Charting the Great Lakes

Maps of the Great Lakes created during the 17th and 18th centuries reflect the importance of waterways to early explorers. These maps reveal the struggle explorers faced when documenting this challenging landscape. Early maps of this region allow researchers and historians to better understand the ways in which Europeans explorers related to their new surroundings. The colonization of North America rapidly increased the need and desire for atlases and maps, mainly being produced by the Dutch, English and French.

IMG_2866 The 17th century saw the increase of topographic maps, either in general or of particular areas. Atlases and maps produced during this time are considered to of the highest quality, due to their detail and use of color. Mackinac State Historic Parks is fortunate enough to have several maps from this time period in the archival collection, and amongst these maps is La Louisiana by Vincenzo Coronelli in 1695. Vincenzo Coronelli is credited with producing the most accurate map of the Great Lakes from the 17th century. Coronelli’s version is a careful study of the Great Lakes Region and reveals his dedication to it, covering all five Great Lakes and as far west as the Mississippi River Valley. Vincenzo Coronelli derived his cartographic information about this region from the reports of French explorers from the court of King Louis XIV and Jesuit Missionaries who were active in the area in and around the Great Lakes.  Coronelli born in 1650 was a Franciscan monk from The Republic of Venice active in the fields of cartography and cosmography. He was well known for his atlases and globes produced for King Louis XIV, or the Most Christian King.

IMG_2869By the 18th century, mapmaking had become much more prolific in North America, general and regional maps coming in great numbers, as well as, complete atlases mainly from the printing presses of England and France. Wars between these two nations over territory in the New World, as well as, the American Revolutionary War greatly stimulated the demand for new and accurate surveys of large areas. Much of this footwork was done by military and naval engineers, and was later incorporated into the general maps of the day. Partie Occidentale de la Nouvelle France ou du Canada was originally produced in 1745 by Jacques-Nicolas Bellin and was later re-issued around 1754 by Homann Heirs. This particular map is noteworthy for the incorporation of the islands in Lake Superior, which include: Isle Royale, the Apostle Islands, Isle Ste. Anne, Isles Phelipeaux and Pontchartrain, amongst other legendary islands that were vainly sought after by explorers. Bellin’s map summarizes the French knowledge of the region and shows rivers systems discovered by French explorers, forts and settlements, and Indian villages. This map includes the work of Pierre Gaultier, Sieur de La Verendrye, a French Canadian fur trader and explorer, notably acknowledged as being the last of the great French explorers in North America. In the 1730s, Gaultier and his four sons opened up the area west of Lake Superior and thus began the process that added this territory to New France.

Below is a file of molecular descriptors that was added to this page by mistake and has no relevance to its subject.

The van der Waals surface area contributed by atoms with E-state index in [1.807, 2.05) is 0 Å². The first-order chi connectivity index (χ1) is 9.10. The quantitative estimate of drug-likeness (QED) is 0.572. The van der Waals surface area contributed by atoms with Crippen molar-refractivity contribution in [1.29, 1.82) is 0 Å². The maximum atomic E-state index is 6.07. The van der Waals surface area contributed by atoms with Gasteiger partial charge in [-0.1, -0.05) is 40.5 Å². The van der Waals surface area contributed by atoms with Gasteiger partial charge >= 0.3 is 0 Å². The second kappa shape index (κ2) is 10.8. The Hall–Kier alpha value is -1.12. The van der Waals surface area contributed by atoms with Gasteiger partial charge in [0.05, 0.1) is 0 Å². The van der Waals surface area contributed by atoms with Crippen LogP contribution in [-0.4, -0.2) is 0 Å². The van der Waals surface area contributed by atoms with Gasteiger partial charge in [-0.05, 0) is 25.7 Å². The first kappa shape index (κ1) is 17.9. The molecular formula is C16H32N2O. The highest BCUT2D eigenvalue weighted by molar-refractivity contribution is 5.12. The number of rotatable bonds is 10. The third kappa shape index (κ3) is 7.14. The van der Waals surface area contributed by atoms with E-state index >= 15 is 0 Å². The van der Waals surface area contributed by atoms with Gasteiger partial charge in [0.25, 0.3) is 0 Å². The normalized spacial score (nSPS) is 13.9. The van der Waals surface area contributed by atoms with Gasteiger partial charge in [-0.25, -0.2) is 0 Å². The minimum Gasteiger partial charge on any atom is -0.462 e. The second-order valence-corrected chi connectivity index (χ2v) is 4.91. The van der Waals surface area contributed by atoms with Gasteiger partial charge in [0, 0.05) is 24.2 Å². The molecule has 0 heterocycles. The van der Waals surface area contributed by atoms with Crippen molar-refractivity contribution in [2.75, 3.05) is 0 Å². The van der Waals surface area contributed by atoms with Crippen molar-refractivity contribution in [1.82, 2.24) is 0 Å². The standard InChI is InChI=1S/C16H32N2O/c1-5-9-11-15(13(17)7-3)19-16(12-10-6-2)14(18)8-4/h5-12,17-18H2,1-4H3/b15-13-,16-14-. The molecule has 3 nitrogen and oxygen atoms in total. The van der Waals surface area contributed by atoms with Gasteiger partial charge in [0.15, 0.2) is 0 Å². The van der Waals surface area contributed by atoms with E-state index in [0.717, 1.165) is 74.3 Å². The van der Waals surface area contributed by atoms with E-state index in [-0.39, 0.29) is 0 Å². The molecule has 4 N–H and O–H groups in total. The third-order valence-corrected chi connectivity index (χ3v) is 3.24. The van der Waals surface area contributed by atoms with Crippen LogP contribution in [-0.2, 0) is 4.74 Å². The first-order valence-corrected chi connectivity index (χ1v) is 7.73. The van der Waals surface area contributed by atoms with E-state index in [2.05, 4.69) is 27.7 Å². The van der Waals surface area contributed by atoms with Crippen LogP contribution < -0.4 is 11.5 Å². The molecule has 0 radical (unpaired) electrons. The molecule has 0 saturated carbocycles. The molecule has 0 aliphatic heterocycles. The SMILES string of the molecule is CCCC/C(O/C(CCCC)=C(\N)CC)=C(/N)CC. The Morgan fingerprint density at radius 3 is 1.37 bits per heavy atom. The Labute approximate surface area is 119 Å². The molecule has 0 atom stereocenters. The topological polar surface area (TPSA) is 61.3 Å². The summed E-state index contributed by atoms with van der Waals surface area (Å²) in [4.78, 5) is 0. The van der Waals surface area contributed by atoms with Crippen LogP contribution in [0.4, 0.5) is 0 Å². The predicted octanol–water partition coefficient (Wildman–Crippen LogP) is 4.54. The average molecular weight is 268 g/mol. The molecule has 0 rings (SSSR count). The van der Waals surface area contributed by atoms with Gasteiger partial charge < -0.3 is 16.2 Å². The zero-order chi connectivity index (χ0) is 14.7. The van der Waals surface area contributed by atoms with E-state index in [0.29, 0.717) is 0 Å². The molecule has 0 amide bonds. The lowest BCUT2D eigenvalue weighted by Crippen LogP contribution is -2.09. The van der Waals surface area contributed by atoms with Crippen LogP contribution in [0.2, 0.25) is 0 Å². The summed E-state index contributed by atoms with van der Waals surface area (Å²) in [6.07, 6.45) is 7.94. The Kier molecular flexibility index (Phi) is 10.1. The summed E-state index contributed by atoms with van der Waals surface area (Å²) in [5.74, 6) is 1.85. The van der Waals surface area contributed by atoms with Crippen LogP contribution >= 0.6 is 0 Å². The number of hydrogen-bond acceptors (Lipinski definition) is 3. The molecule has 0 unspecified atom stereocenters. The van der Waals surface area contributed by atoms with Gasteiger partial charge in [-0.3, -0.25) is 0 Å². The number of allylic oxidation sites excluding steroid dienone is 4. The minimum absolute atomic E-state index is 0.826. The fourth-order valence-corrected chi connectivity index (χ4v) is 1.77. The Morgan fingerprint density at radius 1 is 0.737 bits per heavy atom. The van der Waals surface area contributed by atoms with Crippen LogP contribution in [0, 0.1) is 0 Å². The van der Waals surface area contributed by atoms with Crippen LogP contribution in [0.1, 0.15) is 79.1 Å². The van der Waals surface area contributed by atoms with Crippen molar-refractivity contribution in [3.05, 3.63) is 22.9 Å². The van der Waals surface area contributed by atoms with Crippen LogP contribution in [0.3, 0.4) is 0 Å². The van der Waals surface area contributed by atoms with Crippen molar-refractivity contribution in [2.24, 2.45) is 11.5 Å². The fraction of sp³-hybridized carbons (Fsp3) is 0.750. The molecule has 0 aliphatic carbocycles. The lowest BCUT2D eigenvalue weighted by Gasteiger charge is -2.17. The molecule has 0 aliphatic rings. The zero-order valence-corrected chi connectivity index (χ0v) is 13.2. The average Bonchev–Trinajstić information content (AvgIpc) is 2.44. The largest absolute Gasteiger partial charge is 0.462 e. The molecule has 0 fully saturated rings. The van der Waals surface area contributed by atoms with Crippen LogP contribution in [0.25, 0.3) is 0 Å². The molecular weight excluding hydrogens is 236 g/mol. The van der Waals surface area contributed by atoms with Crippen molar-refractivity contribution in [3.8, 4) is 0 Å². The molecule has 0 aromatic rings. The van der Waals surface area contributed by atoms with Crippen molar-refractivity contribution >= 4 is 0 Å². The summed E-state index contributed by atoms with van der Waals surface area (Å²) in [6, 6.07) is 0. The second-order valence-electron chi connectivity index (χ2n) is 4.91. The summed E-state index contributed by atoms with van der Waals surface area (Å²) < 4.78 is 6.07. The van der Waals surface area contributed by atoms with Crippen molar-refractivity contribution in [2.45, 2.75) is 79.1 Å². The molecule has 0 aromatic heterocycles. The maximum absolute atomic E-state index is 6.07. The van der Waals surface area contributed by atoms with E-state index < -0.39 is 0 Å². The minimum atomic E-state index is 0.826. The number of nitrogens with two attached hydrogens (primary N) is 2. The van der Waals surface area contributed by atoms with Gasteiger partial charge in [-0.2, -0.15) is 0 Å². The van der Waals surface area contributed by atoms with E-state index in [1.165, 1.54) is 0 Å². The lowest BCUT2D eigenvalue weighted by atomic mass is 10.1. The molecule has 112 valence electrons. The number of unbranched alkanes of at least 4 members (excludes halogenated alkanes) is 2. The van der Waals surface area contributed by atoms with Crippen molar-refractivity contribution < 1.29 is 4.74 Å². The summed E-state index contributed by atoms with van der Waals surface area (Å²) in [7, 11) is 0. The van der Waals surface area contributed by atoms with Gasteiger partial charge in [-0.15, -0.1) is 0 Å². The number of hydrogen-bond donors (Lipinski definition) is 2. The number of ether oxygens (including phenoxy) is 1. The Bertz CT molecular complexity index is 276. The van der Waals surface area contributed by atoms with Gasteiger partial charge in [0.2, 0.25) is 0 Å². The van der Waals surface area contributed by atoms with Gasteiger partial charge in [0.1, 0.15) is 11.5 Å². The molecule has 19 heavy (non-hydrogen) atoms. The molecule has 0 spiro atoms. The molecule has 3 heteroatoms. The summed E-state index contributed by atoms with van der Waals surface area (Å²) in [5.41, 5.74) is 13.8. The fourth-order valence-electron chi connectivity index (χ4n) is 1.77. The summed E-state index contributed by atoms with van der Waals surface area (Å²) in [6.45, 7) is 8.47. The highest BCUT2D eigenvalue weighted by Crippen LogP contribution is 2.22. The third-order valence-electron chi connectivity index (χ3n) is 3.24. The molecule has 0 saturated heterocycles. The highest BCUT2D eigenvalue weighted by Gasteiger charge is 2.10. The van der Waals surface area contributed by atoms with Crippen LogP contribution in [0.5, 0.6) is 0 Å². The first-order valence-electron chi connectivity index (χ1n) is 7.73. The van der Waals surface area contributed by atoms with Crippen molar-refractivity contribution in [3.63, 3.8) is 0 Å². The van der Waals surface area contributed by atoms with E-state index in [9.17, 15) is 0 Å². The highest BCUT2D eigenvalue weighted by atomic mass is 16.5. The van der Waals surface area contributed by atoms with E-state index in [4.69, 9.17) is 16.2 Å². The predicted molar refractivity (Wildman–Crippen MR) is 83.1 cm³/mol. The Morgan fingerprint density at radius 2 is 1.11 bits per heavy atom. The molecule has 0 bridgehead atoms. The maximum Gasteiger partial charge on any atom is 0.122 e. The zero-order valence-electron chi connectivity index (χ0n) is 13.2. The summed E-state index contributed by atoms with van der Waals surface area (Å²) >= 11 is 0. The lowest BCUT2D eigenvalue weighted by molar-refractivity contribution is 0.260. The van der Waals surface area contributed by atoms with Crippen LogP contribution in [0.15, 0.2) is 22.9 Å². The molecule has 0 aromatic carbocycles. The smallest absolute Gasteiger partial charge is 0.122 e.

Karte von Hauptmann Reisse in den innern Sheilen von Nord Amerika, a German version map of Captain Jonathan Carver 1767-67 travels through Michigan, Wisconsin and portions of Minnesota. The original English version was first published in 1778. Various areas of the map are labeled with the names of the Native Americans who lived there. Among the various colonial settlements marked on the map, Fort Michilimackinac and John Askin’s farm are labeled on the chart. Captain Jonathan Carver left Fort Michilimackinac in the spring of 1766 in canoes navigating the well-utilized trade routes of the French voyageurs. Carver’s route took him along the northern coast of Lake Michigan from which he proceeded to present-day Green Bay, Wisconsin, and from their he traveled to down the Mississippi River. Carver was sponsored to lead an expedition to chart the Northwest Passage by Robert Rogers. Before Robert Rogers was appointed Royal Governor of Michilimackinac by King George III in 1766, he led Roger’s Rangers during the French and Indian War to which Captain Carver enlisted in 1758.

These works of art published in the 17th and 18th centuries contribute a great wealth of knowledge on present day historians and researchers in an effort to better understand the methods of past explorers and cartographers. These maps reflect the social and political importance of this region, as they depict newly acquired territory, colonial settlements, forts, and Native American territories. These maps allow insight into how European explorers related to the New World. The cartographers who produced these early maps of the Great Lakes helped give shape to this important area of North America.

One Response to “Charting the Great Lakes”

  1. Diana

    Very informative. History would have been more fun for us in the 60s if it was more detailed about our Great Lakes. Maybe I just was not ready for what the books held. I find it fascinating now.


Leave a Reply

  • (will not be published)

Comments (required)

XHTML: You can use these tags: <a href="" title=""> <abbr title=""> <acronym title=""> <b> <blockquote cite=""> <cite> <code> <del datetime=""> <em> <i> <q cite=""> <s> <strike> <strong>